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Discussion Starter · #1 ·
I know I could probably post this in the brake section but everyone over here in the WW section is very helpful so what the heck. I also think that 95% of us are using the R1's anyway.

Have any of you trimmed the lines yourselves? If so, is it difficult? Do they need to be bled afterwards? My Maguras I had didn't need to be bled after trimming and were extremely easy to setup.

Appreciate any help or info.
 

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It can be done without bleeding (either the brakes or yourself) if you're both careful and lucky. You need to be able to execute the hose cut cleanly and have the new barb and olive handy so you don't let the end of the cut hose drop, and you need to have the lever in the recommended orientation so it doesn't suck any air in before you get it reassembled.

BUT, you should always start with the assumption that a brake bleed will be required and then you can just be pleasantly surprised if you don't need to do it. That's the advantage of being a pessimist, life is full of pleasant surprises.
 

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Discussion Starter · #4 ·
rockyuphill said:
It can be done without bleeding (either the brakes or yourself) if you're both careful and lucky. You need to be able to execute the hose cut cleanly and have the new barb and olive handy so you don't let the end of the cut hose drop, and you need to have the lever in the recommended orientation so it doesn't suck any air in before you get it reassembled.

BUT, you should always start with the assumption that a brake bleed will be required and then you can just be pleasantly surprised if you don't need to do it. That's the advantage of being a pessimist, life is full of pleasant surprises.
I'm pretty much going to assume I'm going to need to bleed the brakes.
 

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i've the Formula bleed kit here but copped out & had it done at a nearby LBS who rightly took the mickey for me not doing it myself - but didn't charge as i had follow up wheel tuning done at the same time :)

Formula brakes are as just easy to shorten & bleed as Magura its just the barbs seemed to be slightly trickier to install, but ...top spanners @ Helen's Cycles had 2 machined halves of derlin plastic with a groove cut for mtb brake hose, he then clamped the hose holder and then easily tapped in the barb without any of the hassle or bashed finger carnage i'm used to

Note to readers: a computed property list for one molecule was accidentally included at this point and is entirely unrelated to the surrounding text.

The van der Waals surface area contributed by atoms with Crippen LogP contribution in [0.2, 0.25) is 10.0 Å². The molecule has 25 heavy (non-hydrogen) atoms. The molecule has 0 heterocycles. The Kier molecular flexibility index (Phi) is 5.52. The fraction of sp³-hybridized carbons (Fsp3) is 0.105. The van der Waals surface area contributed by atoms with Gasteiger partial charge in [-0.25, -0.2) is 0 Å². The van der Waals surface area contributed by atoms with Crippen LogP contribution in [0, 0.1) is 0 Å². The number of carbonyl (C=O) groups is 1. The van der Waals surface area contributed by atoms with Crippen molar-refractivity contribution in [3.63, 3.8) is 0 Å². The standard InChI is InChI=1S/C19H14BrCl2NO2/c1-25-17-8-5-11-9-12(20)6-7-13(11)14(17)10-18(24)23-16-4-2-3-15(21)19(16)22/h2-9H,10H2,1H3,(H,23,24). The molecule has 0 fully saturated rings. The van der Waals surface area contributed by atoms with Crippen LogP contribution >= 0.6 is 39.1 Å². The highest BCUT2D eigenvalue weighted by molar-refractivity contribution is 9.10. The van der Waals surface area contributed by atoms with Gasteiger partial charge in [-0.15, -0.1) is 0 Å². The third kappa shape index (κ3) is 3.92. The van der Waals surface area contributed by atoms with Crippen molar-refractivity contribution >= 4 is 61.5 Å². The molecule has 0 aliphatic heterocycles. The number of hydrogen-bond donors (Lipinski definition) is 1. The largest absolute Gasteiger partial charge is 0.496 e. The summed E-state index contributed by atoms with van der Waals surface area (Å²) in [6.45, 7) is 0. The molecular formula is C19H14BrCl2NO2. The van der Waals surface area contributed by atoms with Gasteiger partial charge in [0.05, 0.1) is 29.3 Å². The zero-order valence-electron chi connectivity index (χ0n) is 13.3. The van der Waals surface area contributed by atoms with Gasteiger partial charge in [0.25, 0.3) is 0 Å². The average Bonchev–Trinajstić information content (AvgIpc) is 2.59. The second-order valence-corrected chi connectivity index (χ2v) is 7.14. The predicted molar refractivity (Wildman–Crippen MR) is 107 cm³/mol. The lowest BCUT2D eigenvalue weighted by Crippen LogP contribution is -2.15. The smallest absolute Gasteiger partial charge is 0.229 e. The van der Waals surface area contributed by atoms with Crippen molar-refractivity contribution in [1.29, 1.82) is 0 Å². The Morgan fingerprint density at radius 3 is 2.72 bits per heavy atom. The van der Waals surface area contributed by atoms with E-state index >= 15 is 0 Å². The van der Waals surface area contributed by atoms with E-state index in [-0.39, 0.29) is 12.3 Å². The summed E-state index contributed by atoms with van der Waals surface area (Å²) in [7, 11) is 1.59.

here's how park tools do it: https://www.parktool.com/blog/repai...aliper-brake-installation-hose-length-changes

also their guide to bleeding Avids - same process as Formula : https://www.parktool.com/blog/repair-help/avid-reg-juicy-caliper-brake-bleed-service

a quick bleed after trim will hopefully ensure there's no air in your brake system - best done just incase

good luck


Formula brake hose barb & olive


Jagwire Formula brake hose barb & olive
 

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Discussion Starter · #6 ·
I had to loosen the banjo bolt for the hose because the position it was in interfered with installation. How tight should it be? Could fluid leak out if not tight enough. The red arrow points to the bolt I'm talking about.

Otherwise installation was simple. Now all I have to do is cut the lines(lbs here I come) and I will be done.
 

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The banjo needs to be snug enough that the hose cannot swivel, it will leak air if it isn't tight enough.

Also, a few days after you trim the hoses, go back and check the gland nut at the lever, the aluminium olive will crush and relax, you'll likely find that you can get another 1/8 turn on the gland nut. If you don't do that, it can allow air to get in at the lever.
 

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When cutting lines on any brakes you do it at the lever end which facilitates an easier bleed method. The only air that is going to get into the system is at the lever and won't move from there because the levers are higher than the caliper. Remove the bleed screw at the lever, screw in one syringe filled with fluid and pull on the syringe creating a vacuum, this will remove any air that got into the system during a hose shortening. Easy.
 
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